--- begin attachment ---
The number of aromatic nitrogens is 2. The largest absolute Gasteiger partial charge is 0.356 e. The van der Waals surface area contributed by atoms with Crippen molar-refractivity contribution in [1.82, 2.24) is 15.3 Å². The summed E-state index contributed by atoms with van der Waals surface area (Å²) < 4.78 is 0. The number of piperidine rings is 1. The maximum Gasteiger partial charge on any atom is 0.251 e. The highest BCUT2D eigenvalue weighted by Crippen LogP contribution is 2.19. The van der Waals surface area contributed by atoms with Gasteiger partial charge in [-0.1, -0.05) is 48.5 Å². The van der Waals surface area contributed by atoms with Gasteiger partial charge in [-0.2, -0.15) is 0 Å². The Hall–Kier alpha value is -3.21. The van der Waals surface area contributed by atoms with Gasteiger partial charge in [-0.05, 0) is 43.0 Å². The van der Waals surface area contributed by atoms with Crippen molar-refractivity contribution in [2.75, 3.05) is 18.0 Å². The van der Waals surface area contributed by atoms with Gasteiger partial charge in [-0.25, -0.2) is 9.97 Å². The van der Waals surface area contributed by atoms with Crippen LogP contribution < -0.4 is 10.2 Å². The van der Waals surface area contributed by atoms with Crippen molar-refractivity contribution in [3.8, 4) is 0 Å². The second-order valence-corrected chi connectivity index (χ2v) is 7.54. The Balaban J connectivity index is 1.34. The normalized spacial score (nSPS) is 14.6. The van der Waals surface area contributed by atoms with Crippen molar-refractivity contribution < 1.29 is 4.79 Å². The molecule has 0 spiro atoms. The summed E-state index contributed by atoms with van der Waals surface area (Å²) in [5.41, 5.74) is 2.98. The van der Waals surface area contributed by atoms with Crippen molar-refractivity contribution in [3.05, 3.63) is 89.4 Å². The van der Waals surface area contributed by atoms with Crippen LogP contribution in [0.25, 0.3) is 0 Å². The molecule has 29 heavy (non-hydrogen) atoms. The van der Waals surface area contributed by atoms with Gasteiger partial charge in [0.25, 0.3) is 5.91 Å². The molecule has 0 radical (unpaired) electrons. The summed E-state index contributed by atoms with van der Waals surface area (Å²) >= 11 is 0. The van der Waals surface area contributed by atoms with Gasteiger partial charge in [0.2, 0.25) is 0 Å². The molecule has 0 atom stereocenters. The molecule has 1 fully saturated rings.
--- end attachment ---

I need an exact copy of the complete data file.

The number of aromatic nitrogens is 2. The largest absolute Gasteiger partial charge is 0.356 e. The van der Waals surface area contributed by atoms with Crippen molar-refractivity contribution in [1.82, 2.24) is 15.3 Å². The summed E-state index contributed by atoms with van der Waals surface area (Å²) < 4.78 is 0. The number of piperidine rings is 1. The maximum Gasteiger partial charge on any atom is 0.251 e. The highest BCUT2D eigenvalue weighted by Crippen LogP contribution is 2.19. The van der Waals surface area contributed by atoms with Gasteiger partial charge in [-0.1, -0.05) is 48.5 Å². The van der Waals surface area contributed by atoms with Gasteiger partial charge in [-0.2, -0.15) is 0 Å². The Hall–Kier alpha value is -3.21. The van der Waals surface area contributed by atoms with Gasteiger partial charge in [-0.05, 0) is 43.0 Å². The van der Waals surface area contributed by atoms with Crippen molar-refractivity contribution in [2.75, 3.05) is 18.0 Å². The van der Waals surface area contributed by atoms with Gasteiger partial charge in [-0.25, -0.2) is 9.97 Å². The van der Waals surface area contributed by atoms with Crippen LogP contribution < -0.4 is 10.2 Å². The van der Waals surface area contributed by atoms with Crippen molar-refractivity contribution in [3.8, 4) is 0 Å². The second-order valence-corrected chi connectivity index (χ2v) is 7.54. The Balaban J connectivity index is 1.34. The normalized spacial score (nSPS) is 14.6. The van der Waals surface area contributed by atoms with Crippen molar-refractivity contribution < 1.29 is 4.79 Å². The molecule has 0 spiro atoms. The summed E-state index contributed by atoms with van der Waals surface area (Å²) in [5.41, 5.74) is 2.98. The van der Waals surface area contributed by atoms with Crippen molar-refractivity contribution in [3.05, 3.63) is 89.4 Å². The van der Waals surface area contributed by atoms with Crippen LogP contribution in [0.25, 0.3) is 0 Å². The molecule has 29 heavy (non-hydrogen) atoms. The van der Waals surface area contributed by atoms with Gasteiger partial charge in [0.25, 0.3) is 5.91 Å². The molecule has 0 radical (unpaired) electrons. The summed E-state index contributed by atoms with van der Waals surface area (Å²) >= 11 is 0. The van der Waals surface area contributed by atoms with Gasteiger partial charge in [0.2, 0.25) is 0 Å². The molecule has 0 atom stereocenters. The molecule has 1 fully saturated rings.